On Monday, 17 January, the Institute responded to the Commission on Taxation and Welfare’s (CoTW) public consultation, “Your Vision, Our Future”. The CoTW has been tasked by the Government to consider how the taxation and welfare systems can best support economic activity and promote increased employment and prosperity in Ireland.
The CoTW’s consultation was in the form of an online questionnaire, covering fiscal sustainability, employment, climate, housing, supporting economic activity, tax expenditures and administration. Our submission to the CoTW included our Tax and Social Insurance International Tables 2021 prepared in association with KPMG. We reproduced our responses in a report, which you can read here.
In our submission, we make 40 recommendations identifying areas of Ireland’s tax code which are not working as intended or are in need of reform. These recommendations are based on feedback from members of the Institute’s CoTW Working Group and cover a broad range of areas.
Personal Tax System
Ireland’s personal tax system is an important factor in its international competitiveness. Effective personal tax rates at average salaries and above are high by international standards. A broader personal tax base in which all taxpayers contribute according to their means would bring Ireland in line with other European countries whose systems are frequently held up as examples.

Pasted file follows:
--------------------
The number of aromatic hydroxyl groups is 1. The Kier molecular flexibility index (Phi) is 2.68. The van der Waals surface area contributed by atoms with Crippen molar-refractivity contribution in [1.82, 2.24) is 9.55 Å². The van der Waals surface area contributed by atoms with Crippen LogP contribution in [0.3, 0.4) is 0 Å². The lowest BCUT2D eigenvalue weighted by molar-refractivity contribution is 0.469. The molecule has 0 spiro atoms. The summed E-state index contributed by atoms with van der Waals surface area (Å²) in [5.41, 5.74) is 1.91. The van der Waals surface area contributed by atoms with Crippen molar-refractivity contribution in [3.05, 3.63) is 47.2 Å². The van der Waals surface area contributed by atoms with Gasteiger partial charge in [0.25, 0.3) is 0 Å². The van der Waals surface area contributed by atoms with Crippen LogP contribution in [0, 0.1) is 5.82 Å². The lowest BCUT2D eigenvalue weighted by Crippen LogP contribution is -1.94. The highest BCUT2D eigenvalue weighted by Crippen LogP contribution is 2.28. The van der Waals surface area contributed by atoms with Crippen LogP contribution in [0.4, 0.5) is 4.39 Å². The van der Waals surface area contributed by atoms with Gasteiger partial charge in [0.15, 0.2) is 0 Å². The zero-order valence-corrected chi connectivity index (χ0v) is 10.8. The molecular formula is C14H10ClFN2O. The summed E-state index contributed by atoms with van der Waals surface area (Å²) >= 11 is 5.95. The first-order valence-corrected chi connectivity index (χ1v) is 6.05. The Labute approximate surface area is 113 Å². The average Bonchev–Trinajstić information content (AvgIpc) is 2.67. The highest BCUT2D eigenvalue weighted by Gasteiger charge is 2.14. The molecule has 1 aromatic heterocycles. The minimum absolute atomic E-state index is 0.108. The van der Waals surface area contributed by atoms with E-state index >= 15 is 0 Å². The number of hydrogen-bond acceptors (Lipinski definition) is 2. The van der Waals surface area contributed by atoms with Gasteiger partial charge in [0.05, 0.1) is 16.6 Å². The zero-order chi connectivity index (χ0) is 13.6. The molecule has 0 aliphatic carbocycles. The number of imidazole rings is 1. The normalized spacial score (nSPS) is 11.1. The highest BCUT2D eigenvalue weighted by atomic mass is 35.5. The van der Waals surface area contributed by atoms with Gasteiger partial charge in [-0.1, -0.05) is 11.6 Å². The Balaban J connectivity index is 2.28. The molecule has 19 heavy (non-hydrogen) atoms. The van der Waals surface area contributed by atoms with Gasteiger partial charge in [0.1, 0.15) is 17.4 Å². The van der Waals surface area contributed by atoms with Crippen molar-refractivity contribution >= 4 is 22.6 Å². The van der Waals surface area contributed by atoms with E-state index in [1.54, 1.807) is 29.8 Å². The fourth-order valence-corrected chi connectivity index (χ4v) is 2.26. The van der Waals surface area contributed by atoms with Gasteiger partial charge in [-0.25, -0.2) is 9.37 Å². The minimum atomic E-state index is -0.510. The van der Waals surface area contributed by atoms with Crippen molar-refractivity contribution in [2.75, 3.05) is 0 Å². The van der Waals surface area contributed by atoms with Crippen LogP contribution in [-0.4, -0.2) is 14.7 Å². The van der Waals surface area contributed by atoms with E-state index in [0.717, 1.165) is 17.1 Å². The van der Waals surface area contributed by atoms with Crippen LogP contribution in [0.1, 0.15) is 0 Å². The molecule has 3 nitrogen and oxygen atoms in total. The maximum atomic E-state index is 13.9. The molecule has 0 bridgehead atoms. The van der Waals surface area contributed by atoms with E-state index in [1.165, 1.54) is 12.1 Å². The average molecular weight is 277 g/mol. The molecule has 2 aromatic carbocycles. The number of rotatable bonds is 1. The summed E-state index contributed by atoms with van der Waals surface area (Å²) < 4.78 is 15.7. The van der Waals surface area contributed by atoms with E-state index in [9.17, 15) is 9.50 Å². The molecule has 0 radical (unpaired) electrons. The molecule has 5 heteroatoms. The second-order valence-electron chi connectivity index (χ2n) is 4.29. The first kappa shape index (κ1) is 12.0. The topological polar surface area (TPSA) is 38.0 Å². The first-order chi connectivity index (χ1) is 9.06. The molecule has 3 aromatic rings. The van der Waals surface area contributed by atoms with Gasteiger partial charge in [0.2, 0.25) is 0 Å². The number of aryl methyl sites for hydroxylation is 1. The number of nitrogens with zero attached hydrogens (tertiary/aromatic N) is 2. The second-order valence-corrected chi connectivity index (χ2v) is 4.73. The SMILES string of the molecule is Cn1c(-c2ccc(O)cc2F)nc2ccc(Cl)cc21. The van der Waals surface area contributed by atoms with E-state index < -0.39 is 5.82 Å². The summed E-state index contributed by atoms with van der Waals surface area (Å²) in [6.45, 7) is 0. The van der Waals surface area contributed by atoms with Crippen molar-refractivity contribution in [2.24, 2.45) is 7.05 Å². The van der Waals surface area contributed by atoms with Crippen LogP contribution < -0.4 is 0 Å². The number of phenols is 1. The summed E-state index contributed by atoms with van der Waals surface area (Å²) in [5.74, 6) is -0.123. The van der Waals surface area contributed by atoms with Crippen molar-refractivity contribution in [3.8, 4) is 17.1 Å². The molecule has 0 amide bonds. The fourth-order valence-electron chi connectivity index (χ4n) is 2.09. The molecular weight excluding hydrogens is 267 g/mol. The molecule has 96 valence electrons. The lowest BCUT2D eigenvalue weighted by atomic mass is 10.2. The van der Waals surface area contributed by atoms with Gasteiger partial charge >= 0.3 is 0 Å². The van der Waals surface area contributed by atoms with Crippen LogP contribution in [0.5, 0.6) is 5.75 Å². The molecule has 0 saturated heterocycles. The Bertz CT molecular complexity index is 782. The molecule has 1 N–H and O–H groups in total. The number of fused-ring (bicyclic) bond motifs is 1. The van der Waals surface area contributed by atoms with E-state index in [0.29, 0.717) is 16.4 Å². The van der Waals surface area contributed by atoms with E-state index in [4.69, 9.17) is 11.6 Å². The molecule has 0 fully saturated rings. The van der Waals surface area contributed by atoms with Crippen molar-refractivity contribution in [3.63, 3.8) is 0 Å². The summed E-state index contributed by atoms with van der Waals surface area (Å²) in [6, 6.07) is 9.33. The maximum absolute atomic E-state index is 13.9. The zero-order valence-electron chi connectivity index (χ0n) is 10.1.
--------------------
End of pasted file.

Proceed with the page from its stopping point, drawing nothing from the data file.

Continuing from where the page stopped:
We also recognise that the Government needs to raise taxes to pay for the increased social provision required by the pandemic and by an aging population. Against that backdrop, it makes sense to task the Commission with reviewing the Irish welfare system in tandem with the tax system. The latter will undoubtedly have to pay for more expensive public services. But, in our view, it would be a mistake if this was to be the sole concern of the Commission’s work.
The resilience of the Irish tax system is remarkable, but the pandemic highlighted the unbalanced nature of the economy and the reliance on the powerful performance of the multinational sector for revenue and employment. The need to rebalance the Irish economy by focusing on the growth and productivity of the domestic sector has never been more pressing.
We need to capitalise on the innovation that has emerged in response to the pandemic by maximising existing reliefs to encourage investment in SMEs and to make them more accessible to start-ups.
Recruiting and retaining skilled workers is central to building a successful company and is crucial to the future growth and export potential of the business. In many cases, Irish SMEs and start-ups cannot match the salaries paid by large multinationals. The Key Employment Engagement Programme (KEEP), introduced to incentivise talent to take up employment in such companies, needs legislative amendment if it is to achieve its objective.
Ireland’s CGT headline rate, high by international standards, is a deciding factor for potential investors and it should be reduced to attract investment in Irish businesses. In our view, a reduced CGT rate of 25% should apply for active business assets.